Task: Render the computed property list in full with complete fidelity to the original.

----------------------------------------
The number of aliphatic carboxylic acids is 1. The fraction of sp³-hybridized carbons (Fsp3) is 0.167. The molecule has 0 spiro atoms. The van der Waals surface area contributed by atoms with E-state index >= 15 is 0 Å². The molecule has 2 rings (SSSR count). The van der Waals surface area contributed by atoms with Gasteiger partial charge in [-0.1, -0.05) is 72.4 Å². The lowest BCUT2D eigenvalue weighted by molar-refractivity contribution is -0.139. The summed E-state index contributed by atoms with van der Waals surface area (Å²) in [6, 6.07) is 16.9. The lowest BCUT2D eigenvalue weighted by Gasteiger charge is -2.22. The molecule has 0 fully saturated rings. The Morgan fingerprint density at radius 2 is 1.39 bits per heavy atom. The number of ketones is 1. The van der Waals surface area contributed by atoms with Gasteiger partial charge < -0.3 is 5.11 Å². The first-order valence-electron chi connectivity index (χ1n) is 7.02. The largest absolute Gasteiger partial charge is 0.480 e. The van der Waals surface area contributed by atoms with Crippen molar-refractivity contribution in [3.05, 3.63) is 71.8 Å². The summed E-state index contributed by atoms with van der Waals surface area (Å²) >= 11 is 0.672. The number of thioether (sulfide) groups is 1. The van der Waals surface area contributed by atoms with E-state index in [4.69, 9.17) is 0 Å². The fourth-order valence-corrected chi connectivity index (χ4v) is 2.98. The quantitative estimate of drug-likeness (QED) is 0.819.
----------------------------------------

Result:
The number of aliphatic carboxylic acids is 1. The fraction of sp³-hybridized carbons (Fsp3) is 0.167. The molecule has 0 spiro atoms. The van der Waals surface area contributed by atoms with E-state index >= 15 is 0 Å². The molecule has 2 rings (SSSR count). The van der Waals surface area contributed by atoms with Gasteiger partial charge in [-0.1, -0.05) is 72.4 Å². The lowest BCUT2D eigenvalue weighted by molar-refractivity contribution is -0.139. The summed E-state index contributed by atoms with van der Waals surface area (Å²) in [6, 6.07) is 16.9. The lowest BCUT2D eigenvalue weighted by Gasteiger charge is -2.22. The molecule has 0 fully saturated rings. The Morgan fingerprint density at radius 2 is 1.39 bits per heavy atom. The number of ketones is 1. The van der Waals surface area contributed by atoms with Gasteiger partial charge < -0.3 is 5.11 Å². The first-order valence-electron chi connectivity index (χ1n) is 7.02. The largest absolute Gasteiger partial charge is 0.480 e. The van der Waals surface area contributed by atoms with Crippen molar-refractivity contribution in [3.05, 3.63) is 71.8 Å². The summed E-state index contributed by atoms with van der Waals surface area (Å²) >= 11 is 0.672. The number of thioether (sulfide) groups is 1. The van der Waals surface area contributed by atoms with E-state index in [4.69, 9.17) is 0 Å². The fourth-order valence-corrected chi connectivity index (χ4v) is 2.98. The quantitative estimate of drug-likeness (QED) is 0.819.